By Stelios Orphanides
Bank of Cyprus (BoC) said Tuesday it generated an after-tax loss of €553m on reduced net interest income in the first nine months of the year, as it announced new initiatives to reduce bad loans faster.
The island’s largest lender had recorded a net profit of €62m at the same period last year.
BoC said it also received regulatory approval to set up a real estate fund and have it listed on the Cyprus Stock Exchange.
The bank’s income dropped 3 per cent in the first nine months, to €693m, mainly on reduced net interest income, which fell 13 per cent, to €454m.
Total provisions and impairments rose to €840m in the first three quarters of 2017, from €301m a year before, or 180 per cent, the bank said.
It includes €729m in provisioning charges, up 173 per cent, €38m in impairments of other financial and non-financial assets, up 11 per cent, and €73m in provisions for litigation against zero in the respective period last year.
The bank reduced its delinquent loan portfolio by €588m in the third quarter to below €9.2bn, or 47.6m, for the very first time since the introduction, in December 2014, of the current classification rules for non-performing loans ,which include a probation period for restructured loans, it said.
At the end of June, non-performing loans stood at €9.7bn, or 50 per cent.
“Today we are pleased to announce the first of these accelerative non-organic balance sheet repair initiatives,” the bank’s chief executive officer John Hourican was quoted as saying. “Following approval by CySeC (the Cyprus Securities and Exchange Commission) to register a real estate fund as an alternative investment fund (AIF), the bank is launching a Real Estate Fund to be listed on the CSE, subject to meeting certain conditions. This circa €190m fund is the first of its kind in Cyprus and adds further pace to our efforts to accelerate balance sheet de-risking”.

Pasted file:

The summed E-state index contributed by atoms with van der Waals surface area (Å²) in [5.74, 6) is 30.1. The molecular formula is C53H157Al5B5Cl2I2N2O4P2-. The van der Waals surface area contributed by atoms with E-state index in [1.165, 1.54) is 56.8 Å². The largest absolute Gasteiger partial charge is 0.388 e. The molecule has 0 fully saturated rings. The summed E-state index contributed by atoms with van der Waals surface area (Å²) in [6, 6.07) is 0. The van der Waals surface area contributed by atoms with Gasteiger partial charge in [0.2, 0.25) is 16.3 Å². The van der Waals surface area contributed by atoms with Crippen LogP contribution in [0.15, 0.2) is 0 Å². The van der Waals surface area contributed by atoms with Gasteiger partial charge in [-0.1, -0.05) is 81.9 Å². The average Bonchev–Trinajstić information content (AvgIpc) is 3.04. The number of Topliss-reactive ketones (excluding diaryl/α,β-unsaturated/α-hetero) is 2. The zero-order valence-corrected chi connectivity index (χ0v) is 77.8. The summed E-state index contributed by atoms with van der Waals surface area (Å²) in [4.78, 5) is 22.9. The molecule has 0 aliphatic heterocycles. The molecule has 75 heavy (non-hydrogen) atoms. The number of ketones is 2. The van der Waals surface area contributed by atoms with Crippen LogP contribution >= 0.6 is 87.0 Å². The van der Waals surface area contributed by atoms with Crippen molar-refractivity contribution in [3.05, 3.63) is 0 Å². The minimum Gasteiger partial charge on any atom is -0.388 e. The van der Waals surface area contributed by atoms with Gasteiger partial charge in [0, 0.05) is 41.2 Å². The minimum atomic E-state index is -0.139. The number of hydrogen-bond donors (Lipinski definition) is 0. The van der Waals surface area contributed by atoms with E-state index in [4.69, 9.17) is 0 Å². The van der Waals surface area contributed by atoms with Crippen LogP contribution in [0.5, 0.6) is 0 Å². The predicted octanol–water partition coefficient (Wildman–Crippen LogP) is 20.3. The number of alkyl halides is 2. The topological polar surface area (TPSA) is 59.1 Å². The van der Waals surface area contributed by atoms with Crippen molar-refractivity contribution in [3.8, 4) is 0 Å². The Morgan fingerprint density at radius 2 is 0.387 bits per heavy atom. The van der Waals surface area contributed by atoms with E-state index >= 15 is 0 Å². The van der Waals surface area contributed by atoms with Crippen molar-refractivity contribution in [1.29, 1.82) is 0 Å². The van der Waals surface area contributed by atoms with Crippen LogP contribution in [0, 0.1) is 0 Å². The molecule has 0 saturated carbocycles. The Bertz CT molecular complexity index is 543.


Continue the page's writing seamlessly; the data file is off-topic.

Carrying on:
Hourican said that the lender, which pioneered the banking sector’s fight against non-performing loans with the creation of an internal division for loan restructurings and recoveries, maintained its momentum in reducing bad loans for a tenth consecutive quarter.
In the first nine months of the year alone, BoC reduced its non-performing loans by €2bn, Hourican said. Since December 2014, they dropped by 40 per cent while the coverage ratio against delinquent loans rose “above the EU average,” to 49 per cent.
“We expect the organic reduction of our non-performing exposures stock to continue its downward trajectory in the coming quarters,” the Irish banker said. “At the same time, we are actively exploring structured solutions to further accelerate reduction and further normalise the bank.”
The bank’s real estate management unit took on assets worth €356m in the first nine months of the year, including €127m in the third quarter, it said. Its revenue in the first nine-months of the year was €204m, including €64m in July to September.
BoC, which had its share listed at the London Stock Exchange (LSE) in January, saw its cost-to-income ratio rise to 45 per cent, from 42 per cent the previous year, at the end of September.
Its net interest margin fell to 3.18 per cent from 3.51 per cent in September 2016.
“The bank continues to make steady and positive progress in its journey back to strength,” Hourican said. “Our results this quarter reflect our previously communicated strategy. In the third quarter, we continued to direct all operating profitability to further increase coverage levels on delinquent exposures to best position the bank to present a more normal credit cycle charge in 2018”.
The lender which fully repaid its outstanding emergency central bank liquidity in January, saw its deposits rise 5 per cent in nine months, to €17.3bn in September, against a 5 per cent drop in loans to €14.8bn, it said.